And, finally, if we were dealing with dead bodies after a wasting disease, and after being denuded of flesh as they turned first into cadavers and then into skeletons, would the neck be represented in the way that it is, that is to say, thicker than normal (which nobody has seen fit to notice until now) and with, in addition, a large bump?
Do people not realize that, in fact, once a person falls ill, the neck very rapidly becomes thinner to such an extent that a man who, in good health, had the neck of an ox, “swims” inside his shirt collars during his convalescence from an illness. And does not a lump, which is made up of fatty tissue, decrease in volume like the rest of the fatty tissues — and even before the muscles begin to waste, in their turn?
To put an end to the two proposals that have been discussed above, let us note that, even if they provide an erroneous interpretation of a superficial examination of the statuettes, they do not even begin to explain the most important point, which is the following; why (setting to one side the state of emaciation — which is unevenly distributed over the body) do the bodies have such unusual proportions and why are the features so bizarre and so extraordinarily peculiar? And we still have to explain the two anomalies that I have been the first to describe: the lump and the goiter!
So, therefore, since the statuettes cannot represent the dead or cadavers in the process of becoming skeletons, they must depict living beings 360. And then, given the accuracy of the observations of all primitive peoples, and given that the island artists in particular had true talent as sculptors who could exploit these powers of observation and make true likenesses, we must admit that these artists depicted, realistically and with total accuracy, something that they saw with their own eyes, that is to say, men whom they saw on a regular basis and whom they immortalized just as they were.
Reasons for Mistakes in Interpretation
Now, what has clearly happened but has passed unnoticed is that those who up to now have, from time to time, expressed an interest in Easter Island art have failed, first and foremost, to study all its manifestations in depth and, in addition, have been biased in advance by their belief in a “conventional” type of art. This way of looking at things must have seemed especially plausible to them because, since they had no medical training, they were astonished by the apparent anomalies exhibited by the statuettes, which they were unable to understand. And it is totally understandable, furthermore, that, even when they asked the right questions, the biological considerations that are necessary to answer them are not even within the purview of every physician. Indeed, in order to look at something in the right way (even if one is totally objective), it is essential to be able to use one’s “eye” and, in the present case in particular, to have been able to observe, meticulously, all aspects of human morphology within all normal limits (defined, that is, by race, sex and age). In order to recognize the very first anomalies, it is clear that one must begin by accumulating knowledge, in depth, of all that is normal and of all the varieties of “normal”.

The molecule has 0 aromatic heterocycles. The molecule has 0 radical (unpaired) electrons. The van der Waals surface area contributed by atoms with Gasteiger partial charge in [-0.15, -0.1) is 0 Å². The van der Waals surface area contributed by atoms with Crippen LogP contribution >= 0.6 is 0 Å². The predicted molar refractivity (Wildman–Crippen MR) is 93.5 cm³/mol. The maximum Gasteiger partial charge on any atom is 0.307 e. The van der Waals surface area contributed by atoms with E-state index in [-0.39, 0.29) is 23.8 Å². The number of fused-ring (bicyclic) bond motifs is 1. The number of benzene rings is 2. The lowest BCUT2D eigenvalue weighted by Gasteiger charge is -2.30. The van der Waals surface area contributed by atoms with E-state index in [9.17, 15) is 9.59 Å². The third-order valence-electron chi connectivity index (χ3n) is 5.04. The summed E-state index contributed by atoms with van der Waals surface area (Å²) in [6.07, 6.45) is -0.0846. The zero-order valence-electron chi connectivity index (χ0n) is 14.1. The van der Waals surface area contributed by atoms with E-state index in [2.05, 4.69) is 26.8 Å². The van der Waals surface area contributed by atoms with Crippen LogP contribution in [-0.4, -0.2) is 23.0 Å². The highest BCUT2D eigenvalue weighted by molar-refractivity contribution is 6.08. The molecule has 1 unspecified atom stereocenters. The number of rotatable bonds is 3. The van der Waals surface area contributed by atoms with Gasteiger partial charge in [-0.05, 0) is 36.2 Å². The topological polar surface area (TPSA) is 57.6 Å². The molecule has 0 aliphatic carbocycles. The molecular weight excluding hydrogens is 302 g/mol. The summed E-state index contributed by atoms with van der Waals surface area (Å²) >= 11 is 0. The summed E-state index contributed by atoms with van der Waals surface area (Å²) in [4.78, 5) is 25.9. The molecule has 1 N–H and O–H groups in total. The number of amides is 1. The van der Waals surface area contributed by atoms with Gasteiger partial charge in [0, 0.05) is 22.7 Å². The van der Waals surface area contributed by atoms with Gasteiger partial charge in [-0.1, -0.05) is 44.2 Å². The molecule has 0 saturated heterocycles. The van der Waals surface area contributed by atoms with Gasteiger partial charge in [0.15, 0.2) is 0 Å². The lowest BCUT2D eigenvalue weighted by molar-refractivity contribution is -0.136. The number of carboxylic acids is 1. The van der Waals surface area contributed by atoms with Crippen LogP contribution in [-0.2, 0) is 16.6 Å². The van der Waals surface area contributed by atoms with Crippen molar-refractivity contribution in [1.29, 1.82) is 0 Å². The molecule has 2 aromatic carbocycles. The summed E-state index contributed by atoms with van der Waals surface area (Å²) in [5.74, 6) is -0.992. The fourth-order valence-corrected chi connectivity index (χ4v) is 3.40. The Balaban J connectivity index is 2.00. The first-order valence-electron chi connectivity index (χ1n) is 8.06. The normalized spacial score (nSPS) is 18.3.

Moreover, in the present case, that is not even enough because we are dealing with questions that fall into the realm of medical specialties. Only neurologists, if they have managed to acquire the skill that comes from vast numbers of studies of human morphology, in general, and if they have been able, in addition, to study at great length (i) all the diseases of the endocrine glands and the marked somatic disorders that are associated with such diseases; and (ii) not only such diseases but also the results of all degrees of perturbation of the secretions from the endocrine glands and their somatic consequences (including infinitely slight imbalances and the corporeal anomalies that are, as a consequence, even more difficult to recognize) — only such neurologists with training in endocrinology, I believe, can appreciate and understand the anomalies presented by patients whose morphology resembles that of the ancient statues from the Easter Island 361.
It is, thus, because of all these preconditions that (i) the morphologic anomalies of the ancient islanders have been overlooked until now and that (ii) nobody has thought to look for the pathological factors that were responsible for these anomalies!!
The Endocrine Glands: General Considerations
Many internal secretory glands have a major impact on osteogenesis, in particular, the anterior lobe of the hypophysis (situated at the base of the brain, in the so-called Turkish saddle) and the thyroid gland, as well as the internal secretions of the reproductive organs (ovaries and testicles), with the latter acting as a brake or an inhibitor of the two others. The normal growth of bones is the result of the normal and harmonious interplay between all these endocrine secretions. However, if, during growth, the development of these glands (alone or together, at some earlier or later state of development) is inhibited or affected by some disease or poison, very marked problems can emerge in terms of growth and, as a result, in terms of human morphology.